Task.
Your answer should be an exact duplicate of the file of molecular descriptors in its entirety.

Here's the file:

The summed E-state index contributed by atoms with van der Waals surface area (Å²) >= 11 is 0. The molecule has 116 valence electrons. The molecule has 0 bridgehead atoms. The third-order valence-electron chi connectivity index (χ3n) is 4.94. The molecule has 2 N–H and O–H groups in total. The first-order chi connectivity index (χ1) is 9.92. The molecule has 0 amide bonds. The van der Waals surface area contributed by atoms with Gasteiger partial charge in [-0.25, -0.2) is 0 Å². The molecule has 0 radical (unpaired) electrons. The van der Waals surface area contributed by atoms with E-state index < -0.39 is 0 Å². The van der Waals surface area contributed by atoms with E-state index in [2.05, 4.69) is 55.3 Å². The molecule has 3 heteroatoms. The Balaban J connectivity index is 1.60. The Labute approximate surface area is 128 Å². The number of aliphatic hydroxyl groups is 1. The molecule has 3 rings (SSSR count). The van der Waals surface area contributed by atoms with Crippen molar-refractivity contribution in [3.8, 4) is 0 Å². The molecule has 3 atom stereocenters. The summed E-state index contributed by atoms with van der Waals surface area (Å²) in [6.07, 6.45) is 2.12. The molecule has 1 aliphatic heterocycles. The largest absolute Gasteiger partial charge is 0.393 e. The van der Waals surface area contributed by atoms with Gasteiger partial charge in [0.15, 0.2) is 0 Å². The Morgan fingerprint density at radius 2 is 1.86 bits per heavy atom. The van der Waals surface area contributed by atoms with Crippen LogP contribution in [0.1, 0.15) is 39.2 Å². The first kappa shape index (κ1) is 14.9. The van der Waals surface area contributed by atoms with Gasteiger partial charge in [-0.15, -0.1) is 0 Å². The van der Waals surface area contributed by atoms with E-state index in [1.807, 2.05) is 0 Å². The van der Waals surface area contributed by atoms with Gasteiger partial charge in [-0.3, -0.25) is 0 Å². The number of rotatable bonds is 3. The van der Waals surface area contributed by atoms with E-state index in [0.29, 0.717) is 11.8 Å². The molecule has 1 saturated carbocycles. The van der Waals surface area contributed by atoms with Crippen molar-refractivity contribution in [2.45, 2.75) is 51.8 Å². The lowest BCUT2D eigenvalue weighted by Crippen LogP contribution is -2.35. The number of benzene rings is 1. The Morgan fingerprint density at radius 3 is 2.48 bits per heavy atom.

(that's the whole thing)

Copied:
The summed E-state index contributed by atoms with van der Waals surface area (Å²) >= 11 is 0. The molecule has 116 valence electrons. The molecule has 0 bridgehead atoms. The third-order valence-electron chi connectivity index (χ3n) is 4.94. The molecule has 2 N–H and O–H groups in total. The first-order chi connectivity index (χ1) is 9.92. The molecule has 0 amide bonds. The van der Waals surface area contributed by atoms with Gasteiger partial charge in [-0.25, -0.2) is 0 Å². The molecule has 0 radical (unpaired) electrons. The van der Waals surface area contributed by atoms with E-state index < -0.39 is 0 Å². The van der Waals surface area contributed by atoms with E-state index in [2.05, 4.69) is 55.3 Å². The molecule has 3 heteroatoms. The Balaban J connectivity index is 1.60. The Labute approximate surface area is 128 Å². The number of aliphatic hydroxyl groups is 1. The molecule has 3 rings (SSSR count). The van der Waals surface area contributed by atoms with Crippen molar-refractivity contribution in [3.8, 4) is 0 Å². The molecule has 3 atom stereocenters. The summed E-state index contributed by atoms with van der Waals surface area (Å²) in [6.07, 6.45) is 2.12. The molecule has 1 aliphatic heterocycles. The largest absolute Gasteiger partial charge is 0.393 e. The van der Waals surface area contributed by atoms with Gasteiger partial charge in [0.15, 0.2) is 0 Å². The Morgan fingerprint density at radius 2 is 1.86 bits per heavy atom. The van der Waals surface area contributed by atoms with Crippen LogP contribution in [0.1, 0.15) is 39.2 Å². The first kappa shape index (κ1) is 14.9. The van der Waals surface area contributed by atoms with Gasteiger partial charge in [-0.15, -0.1) is 0 Å². The van der Waals surface area contributed by atoms with E-state index in [1.807, 2.05) is 0 Å². The van der Waals surface area contributed by atoms with Gasteiger partial charge in [-0.3, -0.25) is 0 Å². The number of rotatable bonds is 3. The van der Waals surface area contributed by atoms with E-state index in [0.29, 0.717) is 11.8 Å². The molecule has 1 saturated carbocycles. The van der Waals surface area contributed by atoms with Crippen molar-refractivity contribution in [2.45, 2.75) is 51.8 Å². The lowest BCUT2D eigenvalue weighted by Crippen LogP contribution is -2.35. The number of benzene rings is 1. The Morgan fingerprint density at radius 3 is 2.48 bits per heavy atom.